While a smart-aleck dad might be inclined to say, “In my day, we didn’t need a laptop to go to high school,” the reality is that these days, no one can survive secondary school without a computer and that dads knows it. And a desktop PC probably can’t get the job done, since students are inherently mobile. Whether it’s taking notes in class (which might not be relevant for this particular school year in many places) or moving to a quiet spot to get some homework done, the ability to unplug a laptop and go mobile is essential for high school students.
The good news is you don’t need to spend a fortune to get a perfectly serviceable computer for classwork. What you choose depends in part on who’s paying for it; if you’re a teen student buying your own machine, you’ll probably need to find the cheapest laptop that’ll get the job done; if mom and dad are footing the bill, there’s probably enough wiggle room in the budget to get a more robust computer. Take into consideration what else the laptop might need to do; if it’s also for gaming, for example, that’ll determine the specs and capabilities.
In this article, I’ve rounded up a collection of laptops that reflect solid choices for a high school student with prices that range from around $300 at the low end to about $1000 at the high end — with one pricey outlier thrown in for good measure. (And if you have younger kids, you can also check out the roundup of best laptops for middle school students, since the recommendations are a little different.)
Not sure exactly what criteria to use for this purchase? Flip down to the end of this article, where I explain everything you need to know to make a solid laptop purchase — with a focus on one with specs adequate for a high schooler. Stick with these recommendations, and you won’t over-spend. But you’ll have enough computing power and features to get the job done, too.
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1. Acer Aspire 5Pros:
- Fast and spacious specifications
- Lots of connectors
- Good battery life
- No media card reader
- No a good choice for gaming
- Near the top end of the price range
Processor Intel Core i5 8th Gen 8265U | RAM 8 GB | Display 15.6 inches | GPU GeForce eForce MX250 | Hard drive 512GB SSD | Dimensions 15 x 10.3 x 0.82 inches | Weight 4.2 pounds
In many ways, the Acer Aspire 5 is the perfect laptop for most high school students. It has just the right mix of components at a solidly reasonable price. While I’d suggest thinking hard about getting a laptop for school use that cost more than $1000, this one is a good value. You start with an Intel Core i5 processor and 8GB of RAM; this will give good performance for most any routine task. The 512GB SSD means you’ll also get fast access to a large amount of storage.
The display measures 15.6 inches, which is also the sweet spot for a school-bound portable. It’s large enough to comfortably work and even multi-task with multiple windows open, but not so big that it’s hard to tote around. The screen is a full 1920 x 1080-pixel full HD display. Speaking of portability, the Aspire 5 weighs in at very lightweight 4.2 pounds and you can expect to get close to eight hours of runtime from the battery. And the backlit keyboard makes it easy to work anywhere, even in dim lighting. You also get a webcam, which is an essential accessory these days for Zoom calls and other video conferencing.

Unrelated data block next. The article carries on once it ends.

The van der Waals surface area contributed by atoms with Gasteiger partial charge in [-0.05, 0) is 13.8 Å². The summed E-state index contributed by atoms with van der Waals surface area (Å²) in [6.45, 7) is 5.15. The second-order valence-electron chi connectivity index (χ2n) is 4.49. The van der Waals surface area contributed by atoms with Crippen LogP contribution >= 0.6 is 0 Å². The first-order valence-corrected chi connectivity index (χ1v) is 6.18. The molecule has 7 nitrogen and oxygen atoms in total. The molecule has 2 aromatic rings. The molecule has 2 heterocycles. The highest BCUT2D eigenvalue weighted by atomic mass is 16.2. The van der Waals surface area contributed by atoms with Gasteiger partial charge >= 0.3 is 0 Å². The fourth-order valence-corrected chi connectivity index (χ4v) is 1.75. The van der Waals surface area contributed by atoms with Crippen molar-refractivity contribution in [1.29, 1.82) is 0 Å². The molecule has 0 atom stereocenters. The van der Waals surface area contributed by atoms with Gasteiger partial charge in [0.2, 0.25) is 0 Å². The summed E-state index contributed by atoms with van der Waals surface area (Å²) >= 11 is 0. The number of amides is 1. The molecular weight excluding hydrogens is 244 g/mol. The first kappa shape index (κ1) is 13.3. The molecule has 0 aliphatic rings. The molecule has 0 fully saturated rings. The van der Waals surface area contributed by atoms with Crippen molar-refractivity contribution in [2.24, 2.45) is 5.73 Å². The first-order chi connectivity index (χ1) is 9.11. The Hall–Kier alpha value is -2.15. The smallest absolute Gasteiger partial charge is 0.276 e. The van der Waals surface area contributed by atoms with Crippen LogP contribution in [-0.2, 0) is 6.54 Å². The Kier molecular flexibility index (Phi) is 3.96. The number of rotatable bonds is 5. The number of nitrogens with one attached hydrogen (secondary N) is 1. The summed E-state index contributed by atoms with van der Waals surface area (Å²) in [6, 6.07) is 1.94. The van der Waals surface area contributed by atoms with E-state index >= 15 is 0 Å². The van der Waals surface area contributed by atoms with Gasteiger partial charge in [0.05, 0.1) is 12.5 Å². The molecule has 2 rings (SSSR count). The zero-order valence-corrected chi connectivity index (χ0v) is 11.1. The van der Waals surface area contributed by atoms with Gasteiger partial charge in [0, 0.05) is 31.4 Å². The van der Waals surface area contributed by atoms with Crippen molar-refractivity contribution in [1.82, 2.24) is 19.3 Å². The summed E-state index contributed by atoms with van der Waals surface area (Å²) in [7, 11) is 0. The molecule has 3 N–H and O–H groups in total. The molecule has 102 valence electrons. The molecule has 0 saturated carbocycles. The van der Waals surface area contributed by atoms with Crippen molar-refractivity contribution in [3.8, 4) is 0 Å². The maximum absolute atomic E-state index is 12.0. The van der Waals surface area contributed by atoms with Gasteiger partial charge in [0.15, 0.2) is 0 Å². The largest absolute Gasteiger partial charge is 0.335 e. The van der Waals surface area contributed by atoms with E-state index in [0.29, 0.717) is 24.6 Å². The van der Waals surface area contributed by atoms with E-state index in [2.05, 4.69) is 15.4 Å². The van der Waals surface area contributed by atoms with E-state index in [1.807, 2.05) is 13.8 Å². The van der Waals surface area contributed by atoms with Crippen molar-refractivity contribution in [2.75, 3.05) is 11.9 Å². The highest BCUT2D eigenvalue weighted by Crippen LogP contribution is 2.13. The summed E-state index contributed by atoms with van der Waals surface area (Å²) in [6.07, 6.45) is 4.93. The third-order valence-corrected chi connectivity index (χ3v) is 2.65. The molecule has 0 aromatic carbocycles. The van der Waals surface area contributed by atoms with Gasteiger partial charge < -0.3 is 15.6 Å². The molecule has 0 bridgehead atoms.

When it comes to connectivity, the laptop is missing just one feature you might consider important: A media card reader — so if you need to transfer files from an SD card, for example, you’ll have to jump through hoops, like adding an external reader. But otherwise, you’re covered, with Ethernet, HDMI, two USB-A ports and even a USB-C connector. Of course, it comes with Bluetooth and Wi-Fi.
2. Acer Chromebook 15Pros:
- Lightweight and portable
- Chromebook simplicity
- 32GB SD card
- Can't install or use Windows apps
- Not a speed demon, no gaming
- Not a full HD display
Processor Intel Celeron N3060 | RAM 4 GB | Display 15.6 inches | Hard drive 16GB SSD | | GPU Intel HD Graphics 400 | Dimensions 15.1 x 10.1 x 0.95 inches | Weight 4.2 pounds
If you don’t specifically need a Windows laptop or a Mac because of school requirements — such as the need to install a particular program or use Microsoft Office — you can save a small fortune by getting a Chromebook. As an added bonus, many people find the Chromebook experience to be better anyway, with more trouble-free computing overall. The downside of a Chromebook, of course, is that you are limited to using online services like Google Docs, Google Drive, and other cloud-based apps. If you can live with those limitations, the Acer Chromebook 15 is a superb alternative.
Equipped with an Intel Celeron N3060, it would be woefully underpowered by Windows standards, but perfectly adequate to run Chrome OS — though don’t expect this to be a speed demon regardless, and you won’t be playing any games on this laptop. It has 4GB of RAM and a 16GB SSD (but again, remember that virtually all your storage is online, not on the laptop itself). That said, this system comes bundled with a 32GB SD card, which offers massive amounts of additional portable storage. You also get a webcam, essential these days for Zoom calls and other video conferencing.
The 15.6-inch display has a less-than HD display, unfortunately — 1366 x 768 pixels. The lower resolution screen helps extend the battery life, though, and the Chromebook 15 can muster as much as 11 hours of runtime between charges. It’s also quite portable, weighing in at just 4.3 pounds. When itn comes to connectivity, you probably don’t need a lot for a Chromebook, but you’ll get a pair of USB-A and USB-C ports (that’s two each).
3. Apple MacBook AirPros:
- Improved keyboard